Toward that end, Ciminelli enlisted Montoro to begin booking artists who might draw open-minded listeners to Kleinhans, in the hope that the venue would become a regular stop for them. Earlier this year, BPO Nation presented Graham Parker and Garland Jeffreys, as well as a supergroup featuring jazz heavyweights George Duke, Marcus Miller and David Sanborn in Kleinhans. Coming up are Cyndi Lauper and Doctor John on Tuesday, iconic Yes singer and keyboardist Anderson and Wakeman on Wednesday and Joan Baez on Nov. 4.

Plans are also afoot to merge the rock and classical worlds with one of the most incisive and far-reaching late 20th century pieces -- Frank Zappa's "The Yellow Shark."

"When George Duke played here, I spent several hours with him after the show, just listening to him talk," recalls Montoro. "He was remembering his time playing with Zappa, and he said, 'Zappa changed my soul, and my whole approach to music.' That is such an amazing statement. Back in the '70s, it was hard to appreciate Zappa, but I think time has proven him to be such a complete genius. We are hoping to do 'The Yellow Shark' here to possibly introduce people to that side of his work."

Ciminelli says that the BPO and Music Director JoAnn Falletta have been working with the Zappa Family Trust to make this performance happen. "JoAnn loves 20th century music, of course, and this Zappa piece is certainly right in her wheelhouse," he says.

Montoro recalls former BPO principal conductor Lukas Foss as "a real rock guy, a man who loved the best, most adventurous rock music."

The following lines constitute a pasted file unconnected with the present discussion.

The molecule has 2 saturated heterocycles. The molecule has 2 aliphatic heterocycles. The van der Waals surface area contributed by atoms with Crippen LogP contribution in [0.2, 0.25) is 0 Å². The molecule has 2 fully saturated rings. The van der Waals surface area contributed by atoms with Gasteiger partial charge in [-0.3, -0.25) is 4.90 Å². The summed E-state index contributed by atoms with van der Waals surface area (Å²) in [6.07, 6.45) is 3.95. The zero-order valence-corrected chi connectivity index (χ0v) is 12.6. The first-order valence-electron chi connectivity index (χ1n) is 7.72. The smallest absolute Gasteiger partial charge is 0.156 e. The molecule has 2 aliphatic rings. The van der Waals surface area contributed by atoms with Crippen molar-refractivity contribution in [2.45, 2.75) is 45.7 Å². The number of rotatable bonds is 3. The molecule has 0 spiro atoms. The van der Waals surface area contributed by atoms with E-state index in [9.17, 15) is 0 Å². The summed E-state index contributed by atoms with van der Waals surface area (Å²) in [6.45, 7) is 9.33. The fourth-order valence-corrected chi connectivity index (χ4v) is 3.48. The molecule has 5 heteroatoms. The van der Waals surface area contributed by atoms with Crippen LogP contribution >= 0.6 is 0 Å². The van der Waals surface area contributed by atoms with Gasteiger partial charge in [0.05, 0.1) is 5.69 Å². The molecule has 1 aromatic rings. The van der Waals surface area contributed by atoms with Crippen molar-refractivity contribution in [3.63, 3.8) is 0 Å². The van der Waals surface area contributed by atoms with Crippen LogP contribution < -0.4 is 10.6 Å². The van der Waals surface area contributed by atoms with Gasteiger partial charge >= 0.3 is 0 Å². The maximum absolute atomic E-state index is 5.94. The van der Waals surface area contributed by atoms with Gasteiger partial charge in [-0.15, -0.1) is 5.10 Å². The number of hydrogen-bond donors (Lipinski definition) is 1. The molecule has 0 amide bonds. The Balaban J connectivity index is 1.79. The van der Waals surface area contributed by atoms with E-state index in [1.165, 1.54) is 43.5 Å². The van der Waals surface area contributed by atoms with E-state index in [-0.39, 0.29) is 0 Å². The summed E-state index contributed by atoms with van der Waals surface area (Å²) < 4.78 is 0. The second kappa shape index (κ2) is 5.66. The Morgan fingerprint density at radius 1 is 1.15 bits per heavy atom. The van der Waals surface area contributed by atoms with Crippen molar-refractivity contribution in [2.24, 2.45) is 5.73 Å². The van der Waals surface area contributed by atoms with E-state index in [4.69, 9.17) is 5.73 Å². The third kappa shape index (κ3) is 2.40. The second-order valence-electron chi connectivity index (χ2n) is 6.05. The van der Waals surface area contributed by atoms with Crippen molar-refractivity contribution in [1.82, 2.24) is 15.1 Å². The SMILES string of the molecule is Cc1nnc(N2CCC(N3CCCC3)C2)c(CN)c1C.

"Foss knew Bobby Weir of the Grateful Dead, and he called him and asked the Dead to do a concert with the BPO. This is now an absolutely legendary, near-mythical show that seems to be the one Grateful Dead show that was not recorded by anyone. To this day, people call Kleinhans on a regular basis hoping to track down information on this early-'70s gig. It really did happen."

Of course, so much has changed since the glory days of the rock music industry, which lasted from the late 1960s until the early '80s, when, Montoro said, "Prices more than tripled for the acts themselves, and independent promoters were simply priced right out of the business."

Bringing back the days when Kleinhans had very few dark nights on its schedule will be an uphill battle, but it's one both Ciminelli and Montoro are more than willing to fight.

"Buffalo has so many things to offer from a cultural standpoint," Montoro says. "The BPO and Kleinhans are two of the finest of those things."

email: jmiers@buffnews.com

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The fall roster at Kleinhans Music Hall

*Cyndi Lauper & Dr. John: From Memphis to Mardi Gras, 8 p.m. Tuesday

Brilliant pop chameleon Lauper digs into her blues handbag, with the help of legendary New Orleans pianist Dr. John, and inimitable blues harpist Charlie Musselwhite. Tickets are $30 to $65 general, $65 VIP circle.

*Jon Anderson and Rick Wakeman: Project 360, 8 p.m. Wednesday

The voice and keyboard that helped make Yes progressive rock's finest band team for an evening of personal favorites from the Yes catalog, as well as pieces from their new album, "The Living Tree." Tickets are $20 to $45 general, $60 VIP.

*An Evening with Joan Baez, 8 p.m. Nov. 4

Iconic folk singer Baez comes to Kleinhans fresh from a fall tour of France. If you wonder why Bob Dylan fell in love with her all those years ago, you should come to this show. You'll understand by halfway through the first tune. Tickets are $35 to $55 general, $65 VIP.

Tickets for all BPO Nation shows are available at the Kleinhans box office, by calling 885-5000 or visit www.kleinhansbuffalo.org.

-- Jeff Miers